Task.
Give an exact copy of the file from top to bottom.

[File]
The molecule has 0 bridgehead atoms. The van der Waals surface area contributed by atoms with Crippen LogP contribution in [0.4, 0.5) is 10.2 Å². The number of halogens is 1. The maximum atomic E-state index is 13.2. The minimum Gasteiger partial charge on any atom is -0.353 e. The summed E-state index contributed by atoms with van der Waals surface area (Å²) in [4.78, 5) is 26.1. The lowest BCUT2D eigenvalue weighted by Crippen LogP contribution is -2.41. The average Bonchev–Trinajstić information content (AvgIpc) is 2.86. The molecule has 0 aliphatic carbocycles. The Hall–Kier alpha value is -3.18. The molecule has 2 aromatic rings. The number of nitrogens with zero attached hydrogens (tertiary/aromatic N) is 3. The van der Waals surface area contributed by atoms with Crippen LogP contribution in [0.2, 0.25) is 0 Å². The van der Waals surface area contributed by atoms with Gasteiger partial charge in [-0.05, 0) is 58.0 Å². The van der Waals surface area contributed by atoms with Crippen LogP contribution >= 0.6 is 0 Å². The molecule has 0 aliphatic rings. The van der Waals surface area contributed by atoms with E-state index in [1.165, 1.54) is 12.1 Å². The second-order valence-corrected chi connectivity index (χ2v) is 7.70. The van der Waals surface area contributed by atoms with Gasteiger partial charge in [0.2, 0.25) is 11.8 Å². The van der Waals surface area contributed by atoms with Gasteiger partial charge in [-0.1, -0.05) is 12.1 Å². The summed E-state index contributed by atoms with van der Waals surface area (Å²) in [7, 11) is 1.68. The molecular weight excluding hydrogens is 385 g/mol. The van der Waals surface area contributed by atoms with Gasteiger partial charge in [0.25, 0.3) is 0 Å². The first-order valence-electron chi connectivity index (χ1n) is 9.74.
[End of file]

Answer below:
The molecule has 0 bridgehead atoms. The van der Waals surface area contributed by atoms with Crippen LogP contribution in [0.4, 0.5) is 10.2 Å². The number of halogens is 1. The maximum atomic E-state index is 13.2. The minimum Gasteiger partial charge on any atom is -0.353 e. The summed E-state index contributed by atoms with van der Waals surface area (Å²) in [4.78, 5) is 26.1. The lowest BCUT2D eigenvalue weighted by Crippen LogP contribution is -2.41. The average Bonchev–Trinajstić information content (AvgIpc) is 2.86. The molecule has 0 aliphatic carbocycles. The Hall–Kier alpha value is -3.18. The molecule has 2 aromatic rings. The number of nitrogens with zero attached hydrogens (tertiary/aromatic N) is 3. The van der Waals surface area contributed by atoms with Crippen LogP contribution in [0.2, 0.25) is 0 Å². The van der Waals surface area contributed by atoms with Gasteiger partial charge in [-0.05, 0) is 58.0 Å². The van der Waals surface area contributed by atoms with Crippen LogP contribution >= 0.6 is 0 Å². The molecule has 0 aliphatic rings. The van der Waals surface area contributed by atoms with E-state index in [1.165, 1.54) is 12.1 Å². The second-order valence-corrected chi connectivity index (χ2v) is 7.70. The van der Waals surface area contributed by atoms with Gasteiger partial charge in [0.2, 0.25) is 11.8 Å². The van der Waals surface area contributed by atoms with Gasteiger partial charge in [-0.1, -0.05) is 12.1 Å². The summed E-state index contributed by atoms with van der Waals surface area (Å²) in [7, 11) is 1.68. The molecular weight excluding hydrogens is 385 g/mol. The van der Waals surface area contributed by atoms with Gasteiger partial charge in [0.25, 0.3) is 0 Å². The first-order valence-electron chi connectivity index (χ1n) is 9.74.